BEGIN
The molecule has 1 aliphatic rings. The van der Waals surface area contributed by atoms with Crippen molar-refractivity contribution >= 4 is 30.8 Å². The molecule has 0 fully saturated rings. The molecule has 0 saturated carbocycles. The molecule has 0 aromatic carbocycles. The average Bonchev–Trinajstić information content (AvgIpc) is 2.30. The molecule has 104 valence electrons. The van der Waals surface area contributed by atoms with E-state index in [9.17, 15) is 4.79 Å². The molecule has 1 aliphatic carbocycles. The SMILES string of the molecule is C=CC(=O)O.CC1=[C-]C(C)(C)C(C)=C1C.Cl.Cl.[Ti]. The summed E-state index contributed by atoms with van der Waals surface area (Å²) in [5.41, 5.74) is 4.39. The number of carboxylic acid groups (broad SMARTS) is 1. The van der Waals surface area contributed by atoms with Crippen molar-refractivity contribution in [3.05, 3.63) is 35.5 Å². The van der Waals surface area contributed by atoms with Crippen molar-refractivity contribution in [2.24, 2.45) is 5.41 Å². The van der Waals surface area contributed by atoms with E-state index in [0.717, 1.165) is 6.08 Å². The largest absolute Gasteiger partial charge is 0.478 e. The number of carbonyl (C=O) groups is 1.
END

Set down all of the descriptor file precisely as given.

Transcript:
The molecule has 1 aliphatic rings. The van der Waals surface area contributed by atoms with Crippen molar-refractivity contribution >= 4 is 30.8 Å². The molecule has 0 fully saturated rings. The molecule has 0 saturated carbocycles. The molecule has 0 aromatic carbocycles. The average Bonchev–Trinajstić information content (AvgIpc) is 2.30. The molecule has 104 valence electrons. The van der Waals surface area contributed by atoms with E-state index in [9.17, 15) is 4.79 Å². The molecule has 1 aliphatic carbocycles. The SMILES string of the molecule is C=CC(=O)O.CC1=[C-]C(C)(C)C(C)=C1C.Cl.Cl.[Ti]. The summed E-state index contributed by atoms with van der Waals surface area (Å²) in [5.41, 5.74) is 4.39. The number of carboxylic acid groups (broad SMARTS) is 1. The van der Waals surface area contributed by atoms with Crippen molar-refractivity contribution in [3.05, 3.63) is 35.5 Å². The van der Waals surface area contributed by atoms with Crippen molar-refractivity contribution in [2.24, 2.45) is 5.41 Å². The van der Waals surface area contributed by atoms with E-state index in [0.717, 1.165) is 6.08 Å². The largest absolute Gasteiger partial charge is 0.478 e. The number of carbonyl (C=O) groups is 1.